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How would I use python to check a list and delete all duplicates? I don't want to have to specify what the duplicate item is - I want the code to figure out if there are any and remove them if so, keeping only one instance of each. It also must work if there are multiple duplicates in a list.

For example, in my code below, the list lseparatedOrbList has 12 items - one is repeated six times, one is repeated five times, and there is only one instance of one. I want it to change the list so there are only three items - one of each, and in the same order they appeared before. I tried this:

for i in lseparatedOrbList:
   for j in lseparatedOrblist:
        if lseparatedOrbList[i] == lseparatedOrbList[j]:

But I get the error:

Traceback (most recent call last):
  File "qchemOutputSearch.py", line 123, in <module>
    for j in lseparatedOrblist:
NameError: name 'lseparatedOrblist' is not defined

I'm guessing because it's because I'm trying to loop through lseparatedOrbList while I loop through it, but I can't think of another way to do it.

share|improve this question
Do you need to maintain the order of the list? – Will McCutchen Jul 20 '11 at 16:06
A common question: stackoverflow.com/search?q=python+duplicates+list. – S.Lott Jul 20 '11 at 19:56
possible duplicate of How to return a list containing common elements with no duplicates – S.Lott Jul 20 '11 at 19:57
up vote 27 down vote accepted

Just make a new list to populate, if the item for your list is not yet in the new list input it, else just move on to the next item in your original list.

for i in mylist:
  if i not in newlist:

I think this is the correct syntax, but my python is a bit shaky, I hope you at least get the idea.

share|improve this answer
Works great and maintains the order, thanks! – laplacian Jul 20 '11 at 16:19
Good, I guess I haven't forgotten all my python, its only been two years. Just as a word of warning, I am pretty sure this is an O(n^2) operation so you might not want to use it on large lists (eg. 10,000 items). If you need it for big lists, I would create a hash table to check against (O(1), yielding an overall O(n) implementation), instead of checking against the list, but if you are dealing with large lists, I probably wouldn't want to use python then either. – Jonathon Jul 20 '11 at 16:31
Yeah, the list shouldn't really be more than like fifteen so it's fine. – laplacian Jul 20 '11 at 16:48
The correct way to do this is to use a set(), see cilaris's answer below. – Wes Mason Sep 29 '11 at 14:24
What do you mean this is not correct way? This does the job that was asked for, without any overhead of creating a set. – Jonathon Dec 7 '11 at 0:49

Use set():

woduplicates = set(lseparatedOrblist)

Returns a set without duplicates. If you, for some reason, need a list back:

woduplicates = list(set(lseperatedOrblist))
share|improve this answer
It is worth noting that this will fail if you have either lists or sets in your list. – Slater Tyranus Sep 12 '13 at 18:25

You can do this like that:

x = list(set(x))

Example: if you do something like that:

x = [1,2,3,4,5,6,7,8,9,10,2,1,6,31,20]
x = list(set(x))

you will see the following result:

[1, 2, 3, 4, 5, 6, 7, 8, 9, 10, 20, 31]

There is only one thing you should think of: the resulting list will not be ordered as the original one (will lose the order in the process).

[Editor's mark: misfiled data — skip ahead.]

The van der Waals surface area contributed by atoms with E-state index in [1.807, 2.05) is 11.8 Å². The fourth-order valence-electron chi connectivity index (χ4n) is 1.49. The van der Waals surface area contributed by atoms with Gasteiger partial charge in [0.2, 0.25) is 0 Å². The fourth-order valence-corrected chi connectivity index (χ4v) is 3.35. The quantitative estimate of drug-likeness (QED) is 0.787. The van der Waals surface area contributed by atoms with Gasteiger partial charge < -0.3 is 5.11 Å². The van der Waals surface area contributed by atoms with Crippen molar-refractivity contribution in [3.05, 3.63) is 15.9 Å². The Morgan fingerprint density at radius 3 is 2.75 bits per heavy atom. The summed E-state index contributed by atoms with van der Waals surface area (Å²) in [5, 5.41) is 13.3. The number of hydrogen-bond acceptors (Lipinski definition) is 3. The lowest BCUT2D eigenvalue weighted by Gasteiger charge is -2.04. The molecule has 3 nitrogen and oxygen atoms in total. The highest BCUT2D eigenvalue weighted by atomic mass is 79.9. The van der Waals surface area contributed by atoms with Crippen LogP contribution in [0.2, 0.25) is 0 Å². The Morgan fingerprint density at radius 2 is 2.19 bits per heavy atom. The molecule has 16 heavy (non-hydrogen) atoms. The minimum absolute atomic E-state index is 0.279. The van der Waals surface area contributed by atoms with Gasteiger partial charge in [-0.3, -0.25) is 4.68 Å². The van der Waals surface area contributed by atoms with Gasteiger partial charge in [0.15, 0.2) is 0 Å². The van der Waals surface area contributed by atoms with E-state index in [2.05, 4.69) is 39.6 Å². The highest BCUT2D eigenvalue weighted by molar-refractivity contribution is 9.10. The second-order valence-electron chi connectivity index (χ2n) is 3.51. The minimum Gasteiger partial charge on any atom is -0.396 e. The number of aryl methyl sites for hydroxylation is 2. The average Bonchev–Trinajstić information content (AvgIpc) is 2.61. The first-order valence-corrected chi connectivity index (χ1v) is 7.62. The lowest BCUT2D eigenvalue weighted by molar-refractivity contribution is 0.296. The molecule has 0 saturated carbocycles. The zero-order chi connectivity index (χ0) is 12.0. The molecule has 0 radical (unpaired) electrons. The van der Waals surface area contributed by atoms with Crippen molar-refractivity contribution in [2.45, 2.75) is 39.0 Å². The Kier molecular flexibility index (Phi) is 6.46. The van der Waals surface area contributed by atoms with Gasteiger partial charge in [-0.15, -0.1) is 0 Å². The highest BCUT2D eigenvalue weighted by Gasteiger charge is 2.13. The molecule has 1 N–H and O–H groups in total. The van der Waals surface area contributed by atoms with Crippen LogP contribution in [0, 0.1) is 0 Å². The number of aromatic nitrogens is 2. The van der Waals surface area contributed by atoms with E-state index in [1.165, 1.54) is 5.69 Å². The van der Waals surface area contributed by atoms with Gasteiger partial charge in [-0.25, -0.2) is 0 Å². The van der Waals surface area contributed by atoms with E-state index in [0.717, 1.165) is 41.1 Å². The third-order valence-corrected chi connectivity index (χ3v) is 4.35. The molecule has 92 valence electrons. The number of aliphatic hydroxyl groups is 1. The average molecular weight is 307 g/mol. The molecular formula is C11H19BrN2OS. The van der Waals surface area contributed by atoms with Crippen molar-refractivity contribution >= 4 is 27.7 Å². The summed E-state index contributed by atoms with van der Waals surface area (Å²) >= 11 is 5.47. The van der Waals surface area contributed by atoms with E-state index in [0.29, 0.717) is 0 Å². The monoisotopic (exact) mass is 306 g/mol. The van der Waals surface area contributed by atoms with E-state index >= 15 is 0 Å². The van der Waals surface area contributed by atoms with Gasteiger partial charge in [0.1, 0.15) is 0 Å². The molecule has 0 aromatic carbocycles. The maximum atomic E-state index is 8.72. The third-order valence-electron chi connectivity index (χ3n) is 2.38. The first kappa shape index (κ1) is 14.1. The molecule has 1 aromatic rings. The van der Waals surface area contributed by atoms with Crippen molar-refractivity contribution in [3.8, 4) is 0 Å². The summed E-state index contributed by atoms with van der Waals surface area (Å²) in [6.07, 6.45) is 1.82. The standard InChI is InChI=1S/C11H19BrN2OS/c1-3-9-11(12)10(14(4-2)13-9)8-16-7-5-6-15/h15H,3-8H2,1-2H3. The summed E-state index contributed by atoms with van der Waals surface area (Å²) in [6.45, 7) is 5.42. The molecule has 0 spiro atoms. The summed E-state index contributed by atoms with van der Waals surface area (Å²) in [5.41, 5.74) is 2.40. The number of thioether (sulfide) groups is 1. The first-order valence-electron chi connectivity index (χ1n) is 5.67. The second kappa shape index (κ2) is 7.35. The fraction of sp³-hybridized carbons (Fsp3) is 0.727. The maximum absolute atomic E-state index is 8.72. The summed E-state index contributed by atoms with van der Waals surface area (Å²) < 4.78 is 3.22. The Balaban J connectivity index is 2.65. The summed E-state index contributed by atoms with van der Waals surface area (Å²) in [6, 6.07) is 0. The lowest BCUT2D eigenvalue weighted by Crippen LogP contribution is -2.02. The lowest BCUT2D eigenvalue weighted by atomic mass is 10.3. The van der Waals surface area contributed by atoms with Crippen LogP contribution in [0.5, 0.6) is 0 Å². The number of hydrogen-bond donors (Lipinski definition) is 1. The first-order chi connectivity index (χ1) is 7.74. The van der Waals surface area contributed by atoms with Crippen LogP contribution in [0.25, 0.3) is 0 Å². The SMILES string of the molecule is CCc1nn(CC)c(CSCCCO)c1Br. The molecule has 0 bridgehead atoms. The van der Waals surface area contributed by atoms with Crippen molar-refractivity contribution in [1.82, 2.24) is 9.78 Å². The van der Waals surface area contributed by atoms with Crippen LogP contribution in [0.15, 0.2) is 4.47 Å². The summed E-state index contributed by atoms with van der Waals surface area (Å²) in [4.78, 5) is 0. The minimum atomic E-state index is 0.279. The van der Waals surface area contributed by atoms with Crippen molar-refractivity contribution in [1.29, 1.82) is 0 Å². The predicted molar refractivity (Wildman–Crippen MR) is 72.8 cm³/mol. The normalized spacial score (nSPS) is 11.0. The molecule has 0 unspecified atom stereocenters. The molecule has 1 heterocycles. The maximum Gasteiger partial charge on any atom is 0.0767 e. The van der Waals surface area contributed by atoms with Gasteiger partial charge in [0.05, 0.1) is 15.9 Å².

share|improve this answer
Smart and Pythonic :) – mushfiq Feb 22 '13 at 14:38

This should be faster and will preserve the original order:

seen = {}
new_list = [seen.setdefault(x, x) for x in my_list if x not in seen]

If you don't care about order, you can just:

new_list = list(set(my_list))
share|improve this answer

This should do it for you:

new_list = list(set(old_list))

set will automatically remove duplicates. list will cast it back to a list.

share|improve this answer

It's because you are missing a capital letter, actually.

Purposely dedented:

for i in lseparatedOrbList:   # capital 'L'
for j in lseparatedOrblist:   # lowercase 'l'

Though the more efficient way to do it would be to insert the contents into a set.

If maintaining the list order matters (ie, it must be "stable"), check out the answers on this question

share|improve this answer

No, it's simply a typo, the "list" at the end must be capitalized. You can nest loops over the same variable just fine (although there's rarely a good reason to).

However, there are other problems with the code. For starters, you're iterating through lists, so i and j will be items not indices. Furthermore, you can't change a collection while iterating over it (well, you "can" in that it runs, but madness lies that way - for instance, you'll propably skip over items). And then there's the complexity problem, your code is O(n^2). Either convert the list into a set and back into a list (simple, but shuffles the remaining list items) or do something like this:

seen = set()
new_x = []
for x in xs:
    if x in seen:

Both solutions require the items to be hashable. If that's not possible, you'll probably have to stick with your current approach sans the mentioned problems.

share|improve this answer
I just upvoted your answer, but spotted you are suggesting list comprehension. That list comprehension will not work, as it will basically rewrite the xs list into ys if you use it like that: ys = [x for x in xs if x not in ys]. It is because the ys accessed within comprehension is the ys before assignement. – Tadeck Jul 20 '11 at 18:18
@Tadeck: Damn, you're right. Good catch. – delnan Jul 21 '11 at 15:39

for unhashable lists. It is faster as it does not iterate about already checked entries.

def purge_dublicates(X):
    unique_X = []
    for i, row in enumerate(X):
        if row not in X[i + 1:]:
    return unique_X
share|improve this answer

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